I subscribed to a lot of relationship advisors to help further inform me during my therapy and as I write a book. Just want to thank you as you are by far away the best. Your insights and wisdom
    bring the added insight needed for any long term relationship. This post reminded me of the importance of pursuing what one feels/believes to be important to them. The only thing I would add is that when those beliefs/feelings change in one’s life as they almost inevitably do, don’t give up on yourself. Put a bookmark and explore
    until your internal compass shows you the way. Thank you!

  3. Mandy said:

    What if the purpose of life for you is to fully love another person and build a life together ? I’ve thought so long and hard on this, “purpose of life” question for myself and I just keep coming back to the same answer…. As long as I can remember I’ve wanted a best friend, companion, a man I could trust to build a feeling of home with. Hobbies, volunteering, etc doesn’t give me a feeling of purpose…. I’ve tried. My experience with men always leaves me so empty because they expect me to ” get a hobby” because they are fully satisfied with their life… and the ” relationship” is never top of the list – which is what satisfies me. I express this to men when we get serious in a relationship and they say they understand and want to make it work. However, in reality, they just continue on with their own happiness expecting me to support their goals and needs without reciprocating what I need. I’m losing hope that the kind of love that makes me feel satisfied and fulfilled is all in my imagination. Love, companionship, passion, friendship with a partner is truly the meaning of life for me. I dated a lot, giving men a chance, I was married once and thought I had love, only to find out he cheated on me for many years, I’ve been through a lot. I try to be as pleasant and intelligent about relationships that I can be. People compliment me on my personality and looks all the time. I’m told that ” I’m a real catch” ha ha…. I’ve got a career, my own sense of self, etc I can go on… But I’m losing hope.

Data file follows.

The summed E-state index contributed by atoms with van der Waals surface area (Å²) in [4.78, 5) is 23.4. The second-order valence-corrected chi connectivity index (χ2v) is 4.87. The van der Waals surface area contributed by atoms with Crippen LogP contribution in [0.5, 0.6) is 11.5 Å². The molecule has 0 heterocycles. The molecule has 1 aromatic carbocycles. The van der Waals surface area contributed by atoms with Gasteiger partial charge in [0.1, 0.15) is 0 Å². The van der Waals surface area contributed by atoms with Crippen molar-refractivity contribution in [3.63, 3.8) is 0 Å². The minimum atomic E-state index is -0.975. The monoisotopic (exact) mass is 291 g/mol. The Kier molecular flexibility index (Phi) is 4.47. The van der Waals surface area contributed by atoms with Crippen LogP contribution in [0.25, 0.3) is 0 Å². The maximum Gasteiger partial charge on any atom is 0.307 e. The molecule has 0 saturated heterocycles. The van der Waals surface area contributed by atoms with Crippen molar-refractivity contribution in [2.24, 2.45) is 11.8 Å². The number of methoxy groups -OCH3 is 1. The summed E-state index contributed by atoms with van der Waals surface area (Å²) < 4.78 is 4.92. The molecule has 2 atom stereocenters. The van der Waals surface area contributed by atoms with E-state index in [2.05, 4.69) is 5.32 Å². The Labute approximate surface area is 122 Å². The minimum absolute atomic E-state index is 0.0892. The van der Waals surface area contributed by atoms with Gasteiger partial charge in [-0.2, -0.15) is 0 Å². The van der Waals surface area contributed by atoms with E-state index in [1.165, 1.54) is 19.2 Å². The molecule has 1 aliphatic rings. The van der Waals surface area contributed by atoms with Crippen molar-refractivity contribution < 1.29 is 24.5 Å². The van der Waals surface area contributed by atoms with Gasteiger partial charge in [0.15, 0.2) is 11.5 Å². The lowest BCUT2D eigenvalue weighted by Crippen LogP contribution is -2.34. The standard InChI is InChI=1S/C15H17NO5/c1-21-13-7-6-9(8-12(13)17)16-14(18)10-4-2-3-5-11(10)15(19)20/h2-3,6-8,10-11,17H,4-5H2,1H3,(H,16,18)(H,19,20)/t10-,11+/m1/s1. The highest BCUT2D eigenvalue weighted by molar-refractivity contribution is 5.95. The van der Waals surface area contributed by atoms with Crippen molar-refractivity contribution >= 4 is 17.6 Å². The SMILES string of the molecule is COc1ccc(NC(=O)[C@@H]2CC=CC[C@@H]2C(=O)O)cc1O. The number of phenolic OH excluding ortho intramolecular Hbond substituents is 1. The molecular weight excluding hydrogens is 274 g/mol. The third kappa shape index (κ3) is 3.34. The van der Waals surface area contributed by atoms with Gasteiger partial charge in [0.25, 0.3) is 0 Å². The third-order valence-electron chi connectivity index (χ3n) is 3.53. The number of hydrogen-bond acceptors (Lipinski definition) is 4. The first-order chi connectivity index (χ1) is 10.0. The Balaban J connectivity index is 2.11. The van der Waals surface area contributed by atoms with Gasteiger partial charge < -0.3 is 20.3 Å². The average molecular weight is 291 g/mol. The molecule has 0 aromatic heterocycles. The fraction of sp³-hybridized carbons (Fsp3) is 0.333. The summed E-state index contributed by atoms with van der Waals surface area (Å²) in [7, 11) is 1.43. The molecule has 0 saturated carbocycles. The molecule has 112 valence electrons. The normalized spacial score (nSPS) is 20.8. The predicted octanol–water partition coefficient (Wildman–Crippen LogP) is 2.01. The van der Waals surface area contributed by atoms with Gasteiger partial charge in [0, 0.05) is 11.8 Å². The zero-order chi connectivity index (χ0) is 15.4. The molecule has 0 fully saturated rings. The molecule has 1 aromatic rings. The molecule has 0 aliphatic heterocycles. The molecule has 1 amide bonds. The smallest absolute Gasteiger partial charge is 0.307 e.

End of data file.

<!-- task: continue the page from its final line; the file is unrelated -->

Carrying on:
4. Deb said:

    James, thank you for your article on disappearing love. My partner is a struggling alcoholic. And while he is working hard on moving past a divorce from 3 years ago and to process his feelings rather than drink them occasionally he finds himself in the bottom of a bottle. It is those times that some other person arises and he has recently become hurtful, even saying things are over etc. When he comes down and sober up he has had black out periods and a patchy recollection of his behaviour. His self loathing is difficult to watch… fortunately he is reaching out for counselling now… I digress though… in this roller-coaster it is sometimes so difficult to keep moving forward and to believe in us. Your article reminds me that this too shall pass… a saying I also heard in the twelve step program. And it gives me confidence that love will prevail… whether that be our love for one another or perhaps of greater importance, love of myself. All your articles are helpful. They have continually taught me and given me lessons to think about and apply. Thank you for sharing your wonderful gift with me and the world. Bless you.

    • James Bauer said: